by Nik Rainey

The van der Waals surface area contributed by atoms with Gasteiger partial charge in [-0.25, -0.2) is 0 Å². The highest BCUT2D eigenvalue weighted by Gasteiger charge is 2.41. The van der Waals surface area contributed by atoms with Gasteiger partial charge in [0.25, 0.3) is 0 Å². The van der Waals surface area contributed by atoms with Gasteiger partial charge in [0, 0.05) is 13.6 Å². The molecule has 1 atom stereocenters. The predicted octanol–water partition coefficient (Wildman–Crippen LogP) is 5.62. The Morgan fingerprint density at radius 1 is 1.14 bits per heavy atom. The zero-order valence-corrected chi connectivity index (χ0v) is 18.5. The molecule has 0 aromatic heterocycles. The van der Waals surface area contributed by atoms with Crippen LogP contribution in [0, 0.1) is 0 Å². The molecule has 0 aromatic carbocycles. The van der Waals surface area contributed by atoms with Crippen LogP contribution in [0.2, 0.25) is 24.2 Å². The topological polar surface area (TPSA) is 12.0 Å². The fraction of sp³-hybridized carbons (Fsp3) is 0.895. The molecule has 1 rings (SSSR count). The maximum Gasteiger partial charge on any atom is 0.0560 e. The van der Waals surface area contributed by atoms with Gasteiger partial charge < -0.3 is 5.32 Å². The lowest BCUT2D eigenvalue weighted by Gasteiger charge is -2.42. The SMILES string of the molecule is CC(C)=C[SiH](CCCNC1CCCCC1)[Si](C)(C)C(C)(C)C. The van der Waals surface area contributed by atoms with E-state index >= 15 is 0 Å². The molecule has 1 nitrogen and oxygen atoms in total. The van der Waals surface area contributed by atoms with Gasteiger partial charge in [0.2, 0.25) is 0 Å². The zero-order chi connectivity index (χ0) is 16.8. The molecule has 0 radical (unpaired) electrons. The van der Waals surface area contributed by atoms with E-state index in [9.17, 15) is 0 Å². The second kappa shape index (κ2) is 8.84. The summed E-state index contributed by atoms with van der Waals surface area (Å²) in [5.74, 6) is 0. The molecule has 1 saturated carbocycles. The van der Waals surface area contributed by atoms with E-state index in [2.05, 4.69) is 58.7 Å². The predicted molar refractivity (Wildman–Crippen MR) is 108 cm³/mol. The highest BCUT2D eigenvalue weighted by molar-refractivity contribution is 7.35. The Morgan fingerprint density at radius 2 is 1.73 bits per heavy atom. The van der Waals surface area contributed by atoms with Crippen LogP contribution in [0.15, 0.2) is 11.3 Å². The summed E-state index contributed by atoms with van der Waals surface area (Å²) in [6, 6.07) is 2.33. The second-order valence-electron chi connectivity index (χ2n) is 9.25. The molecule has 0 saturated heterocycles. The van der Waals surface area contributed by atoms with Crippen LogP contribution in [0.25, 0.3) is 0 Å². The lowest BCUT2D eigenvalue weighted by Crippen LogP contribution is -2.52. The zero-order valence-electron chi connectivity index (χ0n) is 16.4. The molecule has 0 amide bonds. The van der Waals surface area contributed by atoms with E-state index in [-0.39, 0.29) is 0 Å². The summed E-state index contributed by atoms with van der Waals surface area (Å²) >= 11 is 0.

Few bands are as legendary for musically evoking landlocked psychosis as Pere Ubu. Before punk technically existed, this gang of Cleveland reprobates collated Alfred Jarry, Ron Asheton, Mayo Thompson, and Fatty Arbuckle, dunked them in the petroleum-slickened waters of the Cuyahoga, and dragged the resulting mess back to the primordial garage to filter the results through the monoxidized consciousness of a clutch of overgrown children of the industrial age, eyes widened in wonderment, awe and horror. (For a master’s-level tutorial in their formative stages, track down DGC’s Datapanik in the Year Zero box set, then let me know what hours you’ll be out of the house so I can break in and steal it.) Ten years into their second jaunt around the perimeter of the vast pop wasteland, during which time they released a “comeback” album (1987’s The Tenement Year) leagues better than it had any right to be, several more releases full of mixed-media and mixed blessings, and a touching swell of support from the Ubuite constituency that rescued them from the black hole of major-label indifference, paid for a European tour and a Letterman appearance, and surely puzzled tax preparers everywhere (bailing out a marginal rock band led by a Jehovah’s Witness has to count as some kind of charitable donation, right?), Ubu returns with their most fascinating album in years,Pennsylvania. No longer beholden to either attempted big-pop compromise or untranslatable obscurantism, it rolls out of the avant-garage and hits the lost highway for an excursion as hypnotic and tangibly surreal as a cross-country drive through the endless interstates of darkest America. Driving, as the post-comma portion of the preceding sentence would imply, is the overriding metaphor at play here, presented with a sense of linearity and minor-key pensiveness well-suited to the subject: David Thomas remains as goofy/metaphysical as ever, cataloging the ordinary wonders of the long, unbroken stretches of flatland and the universe that surrounds it (upholding the major theme of the American New Wave, the uneasy juxtaposition of nature and the man-made), yet with his eyes firmly fixed on the middle distance: “Maybe it’s in the moonlight/ Or maybe it’s in the headlights,” as he sings on “Fly’s Eye.” The band responds in kind, with keyboard trills both jarring and uneasily balmy popping up like roadsigns along the way, slip-slide guitars gently hydroplaning while still keeping to the right side of the road, and percussive clatter like engine knock you can’t resist patting in time with on the steering column. As always, though, it’s Thomas’ vision that keeps this vehicle running, and his homespun philosophical musings are as clear-eyed as they’ve ever been. “Culture is a swampland of superstition, ignorance and abuse,” he murmurs. “Geography is a language they can’t screw up.” Here again, he proves his navigational skill through those secret areas of the lexical map.